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Elon Musk Is The John Durham Of ‘Free Speech’

John Durham and Elon Musk both hoodwinked conservatives.

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Former President Donald Trump once hailed Special Counsel John Durham, predicting he would uncover “the crime of the century” — the Clinton-funded Russia collusion hoax that sought to slander and undo Trump. After an over three-year investigation, the Durham probe was a disappointment to Trump and the millions who hoped that those behind the hoax, working within and with the government, would be brought to justice. 

In October 2022, the same month the Durham probe officially turned out to be a bust, Elon Musk acquired Twitter. From the onset, conservatives were optimistic, embracing Musk and praising him for his “free speech absolutism” rhetoric. 

Over the last couple of months, Musk has delivered on exposing and criticizing the old-guard Twitter for its corruption and discrimination via “The Twitter Files” — though even that has packed only a half-hearted punch, with Musk giving the files to largely less-experienced journalists and dripping them on his own platform, often during low-traffic hours such as a weekend night or Christmas Eve. All in all, Musk has proven to be hardly any better than his predecessors, deploying a punitive shadowbanning system and dolling out arbitrary suspensions and bannings. Just like Durham, Musk hoodwinked conservatives. 

On Sunday, Musk told Twitter users who believe they are shadowbanned that their low engagement numbers are a result of uninteresting tweets. It started with a tweet by Mike Solana, vice president of the venture capital firm Founders Fund, who tweeted,“*writes one mid tweet* wait sh-t omg did Elon shadow ban me[?]” A “mid tweet” is internet slang for a boring or lousy tweet. In other words, Solana is saying that those who believe they are shadowbanned under Musk’s new leadership are delusional.

Musk replied with a tweet supporting Solana’s sentiment, writing, “Step up your game,” followed by laughing emojis.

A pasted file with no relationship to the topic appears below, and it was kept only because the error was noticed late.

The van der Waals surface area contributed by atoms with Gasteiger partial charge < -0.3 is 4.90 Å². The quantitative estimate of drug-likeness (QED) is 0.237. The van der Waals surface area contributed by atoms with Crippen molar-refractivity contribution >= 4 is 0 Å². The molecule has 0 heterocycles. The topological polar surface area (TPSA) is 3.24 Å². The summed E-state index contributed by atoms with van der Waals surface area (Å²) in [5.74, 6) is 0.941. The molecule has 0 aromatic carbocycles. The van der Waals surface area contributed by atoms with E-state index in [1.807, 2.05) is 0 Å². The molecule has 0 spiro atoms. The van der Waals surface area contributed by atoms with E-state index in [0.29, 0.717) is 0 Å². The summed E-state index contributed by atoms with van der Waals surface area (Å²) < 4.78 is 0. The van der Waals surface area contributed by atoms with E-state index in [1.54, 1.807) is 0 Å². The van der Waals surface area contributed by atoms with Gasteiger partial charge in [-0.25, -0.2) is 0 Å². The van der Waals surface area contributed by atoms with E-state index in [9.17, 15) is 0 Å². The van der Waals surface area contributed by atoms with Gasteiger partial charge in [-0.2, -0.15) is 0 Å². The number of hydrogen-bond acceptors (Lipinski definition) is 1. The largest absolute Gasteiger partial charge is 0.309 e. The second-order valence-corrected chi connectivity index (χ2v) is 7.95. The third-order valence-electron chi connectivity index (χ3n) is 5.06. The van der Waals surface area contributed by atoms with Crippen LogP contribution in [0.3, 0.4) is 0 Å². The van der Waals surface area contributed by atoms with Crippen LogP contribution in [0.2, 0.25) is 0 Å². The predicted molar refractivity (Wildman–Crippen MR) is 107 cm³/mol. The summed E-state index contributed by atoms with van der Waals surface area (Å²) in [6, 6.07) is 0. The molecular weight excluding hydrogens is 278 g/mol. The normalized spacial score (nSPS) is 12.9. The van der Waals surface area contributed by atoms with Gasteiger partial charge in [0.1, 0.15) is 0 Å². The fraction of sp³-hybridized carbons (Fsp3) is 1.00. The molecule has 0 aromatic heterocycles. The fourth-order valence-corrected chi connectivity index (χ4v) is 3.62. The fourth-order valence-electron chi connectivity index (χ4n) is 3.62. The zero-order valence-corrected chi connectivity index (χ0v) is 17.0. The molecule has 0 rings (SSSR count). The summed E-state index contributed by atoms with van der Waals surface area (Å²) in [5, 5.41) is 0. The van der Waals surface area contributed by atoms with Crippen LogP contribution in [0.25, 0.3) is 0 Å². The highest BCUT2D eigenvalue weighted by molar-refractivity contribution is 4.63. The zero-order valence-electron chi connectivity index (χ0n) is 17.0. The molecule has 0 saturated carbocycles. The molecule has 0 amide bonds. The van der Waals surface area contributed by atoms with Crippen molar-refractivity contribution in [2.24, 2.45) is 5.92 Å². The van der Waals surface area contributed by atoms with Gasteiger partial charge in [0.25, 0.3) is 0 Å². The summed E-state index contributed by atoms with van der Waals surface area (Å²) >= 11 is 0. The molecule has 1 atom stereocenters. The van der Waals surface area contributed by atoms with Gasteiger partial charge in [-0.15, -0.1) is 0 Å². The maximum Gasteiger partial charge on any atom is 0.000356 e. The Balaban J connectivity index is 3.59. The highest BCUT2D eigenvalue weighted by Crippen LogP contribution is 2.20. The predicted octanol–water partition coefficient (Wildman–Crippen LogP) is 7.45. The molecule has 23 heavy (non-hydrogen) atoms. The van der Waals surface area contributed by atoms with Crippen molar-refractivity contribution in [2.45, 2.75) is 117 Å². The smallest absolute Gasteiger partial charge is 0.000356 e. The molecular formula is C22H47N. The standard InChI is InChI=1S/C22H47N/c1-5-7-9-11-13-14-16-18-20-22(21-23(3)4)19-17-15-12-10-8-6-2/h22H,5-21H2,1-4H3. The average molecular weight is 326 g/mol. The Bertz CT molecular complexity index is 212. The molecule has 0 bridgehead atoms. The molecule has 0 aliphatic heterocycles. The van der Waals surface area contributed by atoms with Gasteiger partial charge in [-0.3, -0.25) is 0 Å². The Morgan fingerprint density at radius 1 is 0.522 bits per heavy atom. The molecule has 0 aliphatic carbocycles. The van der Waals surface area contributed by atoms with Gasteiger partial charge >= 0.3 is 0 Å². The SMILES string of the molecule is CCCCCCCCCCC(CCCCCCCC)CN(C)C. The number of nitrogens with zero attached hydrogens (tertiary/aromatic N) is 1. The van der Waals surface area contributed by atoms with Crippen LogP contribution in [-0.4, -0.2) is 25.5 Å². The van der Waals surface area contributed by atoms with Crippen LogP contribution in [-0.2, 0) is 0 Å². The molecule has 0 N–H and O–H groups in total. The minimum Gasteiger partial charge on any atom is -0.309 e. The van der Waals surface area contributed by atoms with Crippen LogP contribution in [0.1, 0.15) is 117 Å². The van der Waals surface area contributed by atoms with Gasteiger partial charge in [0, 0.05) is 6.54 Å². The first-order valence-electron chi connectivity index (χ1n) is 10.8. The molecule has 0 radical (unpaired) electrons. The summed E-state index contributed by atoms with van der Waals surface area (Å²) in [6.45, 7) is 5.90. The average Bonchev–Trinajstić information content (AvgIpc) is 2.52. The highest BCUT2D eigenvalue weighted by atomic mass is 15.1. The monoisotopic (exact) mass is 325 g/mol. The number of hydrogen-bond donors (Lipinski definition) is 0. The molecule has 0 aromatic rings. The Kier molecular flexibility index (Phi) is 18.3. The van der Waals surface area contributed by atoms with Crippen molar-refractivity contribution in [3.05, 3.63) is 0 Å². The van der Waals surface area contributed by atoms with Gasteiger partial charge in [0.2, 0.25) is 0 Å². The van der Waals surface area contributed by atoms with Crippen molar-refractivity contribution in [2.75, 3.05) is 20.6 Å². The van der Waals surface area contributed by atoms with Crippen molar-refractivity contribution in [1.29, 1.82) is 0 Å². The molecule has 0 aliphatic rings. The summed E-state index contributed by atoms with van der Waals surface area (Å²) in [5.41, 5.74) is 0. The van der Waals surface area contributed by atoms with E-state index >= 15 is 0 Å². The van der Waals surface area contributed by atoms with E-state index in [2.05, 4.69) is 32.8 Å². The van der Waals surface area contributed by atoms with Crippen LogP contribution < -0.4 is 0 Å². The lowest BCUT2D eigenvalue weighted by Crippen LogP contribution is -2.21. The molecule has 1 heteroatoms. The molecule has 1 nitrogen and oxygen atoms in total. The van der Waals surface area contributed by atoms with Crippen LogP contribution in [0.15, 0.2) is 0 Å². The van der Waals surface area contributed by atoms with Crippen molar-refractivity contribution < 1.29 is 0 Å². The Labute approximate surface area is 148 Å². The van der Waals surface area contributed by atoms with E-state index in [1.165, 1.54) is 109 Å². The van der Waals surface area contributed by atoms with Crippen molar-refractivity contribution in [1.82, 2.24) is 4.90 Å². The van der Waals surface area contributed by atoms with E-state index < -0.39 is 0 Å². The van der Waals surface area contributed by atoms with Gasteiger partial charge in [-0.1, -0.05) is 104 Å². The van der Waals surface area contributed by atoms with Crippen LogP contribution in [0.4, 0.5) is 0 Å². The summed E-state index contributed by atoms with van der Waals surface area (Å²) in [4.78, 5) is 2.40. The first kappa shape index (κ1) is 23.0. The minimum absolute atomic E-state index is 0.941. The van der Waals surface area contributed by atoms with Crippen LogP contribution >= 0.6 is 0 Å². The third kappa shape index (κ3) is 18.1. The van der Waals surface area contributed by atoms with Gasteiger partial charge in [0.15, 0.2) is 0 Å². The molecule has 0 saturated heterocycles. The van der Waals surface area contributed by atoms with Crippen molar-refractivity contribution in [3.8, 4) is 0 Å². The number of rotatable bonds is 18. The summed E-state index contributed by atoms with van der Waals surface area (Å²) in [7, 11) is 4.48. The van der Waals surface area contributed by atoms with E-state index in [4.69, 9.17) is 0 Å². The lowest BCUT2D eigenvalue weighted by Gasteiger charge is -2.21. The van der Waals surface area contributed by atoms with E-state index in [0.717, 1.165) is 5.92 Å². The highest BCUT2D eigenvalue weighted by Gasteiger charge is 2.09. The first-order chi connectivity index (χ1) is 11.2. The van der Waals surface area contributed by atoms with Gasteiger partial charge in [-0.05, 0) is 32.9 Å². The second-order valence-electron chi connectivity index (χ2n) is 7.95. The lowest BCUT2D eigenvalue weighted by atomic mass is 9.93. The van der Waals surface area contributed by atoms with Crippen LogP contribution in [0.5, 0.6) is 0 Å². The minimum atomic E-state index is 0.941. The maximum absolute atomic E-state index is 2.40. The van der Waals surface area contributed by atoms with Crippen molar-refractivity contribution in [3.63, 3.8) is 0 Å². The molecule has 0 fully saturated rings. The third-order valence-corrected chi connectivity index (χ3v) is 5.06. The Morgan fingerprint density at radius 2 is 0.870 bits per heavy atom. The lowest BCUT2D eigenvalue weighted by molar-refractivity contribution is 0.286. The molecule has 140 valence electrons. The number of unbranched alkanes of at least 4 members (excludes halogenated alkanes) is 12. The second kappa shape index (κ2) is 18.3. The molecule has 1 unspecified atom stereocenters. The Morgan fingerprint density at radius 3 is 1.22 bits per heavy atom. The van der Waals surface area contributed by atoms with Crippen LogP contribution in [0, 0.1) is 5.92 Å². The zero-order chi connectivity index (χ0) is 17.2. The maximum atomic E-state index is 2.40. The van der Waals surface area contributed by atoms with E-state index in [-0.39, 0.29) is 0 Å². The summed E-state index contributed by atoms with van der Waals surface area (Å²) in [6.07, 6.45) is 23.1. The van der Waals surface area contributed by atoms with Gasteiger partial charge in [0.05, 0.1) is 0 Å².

https://twitter.com/elonmusk/status/1612210592890191876?s=20&t=dqZwFJ-thBpkbIZ-5ZxZLw

Of course, the idea that shadowbanning is a figment of users’ imaginations, as Musk indicated, has been refuted by Musk himself, who has said on many occasions that “freedom of speech” does not mean “freedom of reach” and that under his leadership, “Negative/hate tweets will be max deboosted & demonetized.” 

[READ: If Elon Musk Wants Twitter To Have Freedom Of Speech, He Needs To Allow Freedom Of Reach]

Gaslighting users into believing that when their content gets limited interaction it’s just bad content and not something more sinister actually helps fulfill the purpose of shadowbanning. Shadowbanning limits the influence of posts or entire accounts without notifying the user. Its purpose is to demoralize the thought criminals (often conservative) by making them think there is no audience for their ideas. Shadowbanning a user is meant to make them feel isolated and abnormal, pressuring them to join the ideological herd.

Of course, there’s another reason to shadowban: It takes away Musk’s accountability. Shadowbanning is uniquely secretive. Users often either don’t know or only suspect that they are shadowbanned. This allows Twitter to avoid informing suppressed users or needing a specific Twitter guideline violation to silence them. Its covert nature also protects the company from public backlash, which would be detrimental to Musk’s “free speech” Twitter rebrand. 

Musk is both actively shadowbanning users and keeping shadowbans on accounts targeted by his predecessors. For example, The Federalist CEO and co-founder Sean Davis has been shadowbanned since January 2021. If you follow Davis and search for him, his account appears; however, if you do not follow him, his account will not show up in search results (even if you type in his username word-for-word). Davis remains shadowbanned under Musk’s “free speech” Twitter and, to this day, has no idea why or whether there is a specific tweet that instigated the ban.

Last month, The Federalist asked Musk to specifically outline its shadowbanning policies via its communication team’s account on the app. We still have not heard back. But then, of course, disclosing a criterion for shadowbanning defeats its purpose. Most of Musk’s censorship appears based on Musk’s whims, not concrete criteria. 

Alex Jones, the InfoWars founder who was recently ordered to pay more than $1.4 billion in the Sandy Hook shooting defamation suit verdict, remains banned on the platform because Musk personally has “no mercy for anyone who would use the deaths of children for gain, politics or fame.” 

Kanye West’s account has been suspended since last month, a decision Musk attributed to an image Ye posted of what appeared to be a Nazi swastika (which by itself is not allowed on Twitter according to its “hateful conduct policy”) inside a Jewish Star of David. The suspension is confusing, though, considering that the trademarked symbol is actually owned by the United States Raelian Movement Corporation, a UFO-based religious group

Just as Durham never delivered genuine justice for the biggest political scandal in modern American history, we should be skeptical that Musk will deliver digital free speech. Musk’s “free speech” marketing campaign has enticed marginalized and desperate right-wingers to get sucked back into Twitter. But it’s false advertising until Musk stops the arbitrary and personal targeting, shuts down the shadowbanning, and embraces freedom of speech and reach. 

Until he does that, Musk is no better than the Twitter leaders he replaced. And for conservatives who were hopeful he would deliver a victory, he’s no better than Durham.


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